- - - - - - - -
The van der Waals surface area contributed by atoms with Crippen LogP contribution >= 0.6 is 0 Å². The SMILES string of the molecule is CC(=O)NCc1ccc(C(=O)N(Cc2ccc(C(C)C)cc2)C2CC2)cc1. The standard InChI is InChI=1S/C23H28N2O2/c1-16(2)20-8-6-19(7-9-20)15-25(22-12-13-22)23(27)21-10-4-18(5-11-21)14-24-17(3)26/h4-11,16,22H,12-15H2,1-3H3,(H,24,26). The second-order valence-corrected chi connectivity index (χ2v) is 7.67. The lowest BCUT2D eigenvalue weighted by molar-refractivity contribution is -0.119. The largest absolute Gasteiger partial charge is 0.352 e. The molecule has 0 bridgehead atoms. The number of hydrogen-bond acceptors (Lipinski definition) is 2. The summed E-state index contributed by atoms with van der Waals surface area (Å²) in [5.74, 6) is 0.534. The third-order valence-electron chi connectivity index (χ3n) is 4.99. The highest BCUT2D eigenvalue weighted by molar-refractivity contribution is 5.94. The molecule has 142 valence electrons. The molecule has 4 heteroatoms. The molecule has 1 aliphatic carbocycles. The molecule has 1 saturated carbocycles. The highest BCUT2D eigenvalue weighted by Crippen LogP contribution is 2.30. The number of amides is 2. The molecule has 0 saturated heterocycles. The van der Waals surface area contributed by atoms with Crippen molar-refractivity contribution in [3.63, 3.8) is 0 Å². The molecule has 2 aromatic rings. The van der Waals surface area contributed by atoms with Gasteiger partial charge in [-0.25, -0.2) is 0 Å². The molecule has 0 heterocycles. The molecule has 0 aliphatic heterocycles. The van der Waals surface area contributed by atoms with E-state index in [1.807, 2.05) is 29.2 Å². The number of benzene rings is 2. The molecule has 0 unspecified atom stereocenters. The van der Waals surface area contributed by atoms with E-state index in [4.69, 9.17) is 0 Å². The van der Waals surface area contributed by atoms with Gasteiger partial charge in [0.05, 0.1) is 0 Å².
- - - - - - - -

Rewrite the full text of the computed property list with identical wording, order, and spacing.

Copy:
The van der Waals surface area contributed by atoms with Crippen LogP contribution >= 0.6 is 0 Å². The SMILES string of the molecule is CC(=O)NCc1ccc(C(=O)N(Cc2ccc(C(C)C)cc2)C2CC2)cc1. The standard InChI is InChI=1S/C23H28N2O2/c1-16(2)20-8-6-19(7-9-20)15-25(22-12-13-22)23(27)21-10-4-18(5-11-21)14-24-17(3)26/h4-11,16,22H,12-15H2,1-3H3,(H,24,26). The second-order valence-corrected chi connectivity index (χ2v) is 7.67. The lowest BCUT2D eigenvalue weighted by molar-refractivity contribution is -0.119. The largest absolute Gasteiger partial charge is 0.352 e. The molecule has 0 bridgehead atoms. The number of hydrogen-bond acceptors (Lipinski definition) is 2. The summed E-state index contributed by atoms with van der Waals surface area (Å²) in [5.74, 6) is 0.534. The third-order valence-electron chi connectivity index (χ3n) is 4.99. The highest BCUT2D eigenvalue weighted by molar-refractivity contribution is 5.94. The molecule has 142 valence electrons. The molecule has 4 heteroatoms. The molecule has 1 aliphatic carbocycles. The molecule has 1 saturated carbocycles. The highest BCUT2D eigenvalue weighted by Crippen LogP contribution is 2.30. The number of amides is 2. The molecule has 0 saturated heterocycles. The van der Waals surface area contributed by atoms with Crippen molar-refractivity contribution in [3.63, 3.8) is 0 Å². The molecule has 2 aromatic rings. The van der Waals surface area contributed by atoms with Gasteiger partial charge in [-0.25, -0.2) is 0 Å². The molecule has 0 heterocycles. The molecule has 0 aliphatic heterocycles. The van der Waals surface area contributed by atoms with E-state index in [1.807, 2.05) is 29.2 Å². The number of benzene rings is 2. The molecule has 0 unspecified atom stereocenters. The van der Waals surface area contributed by atoms with E-state index in [4.69, 9.17) is 0 Å². The van der Waals surface area contributed by atoms with Gasteiger partial charge in [0.05, 0.1) is 0 Å².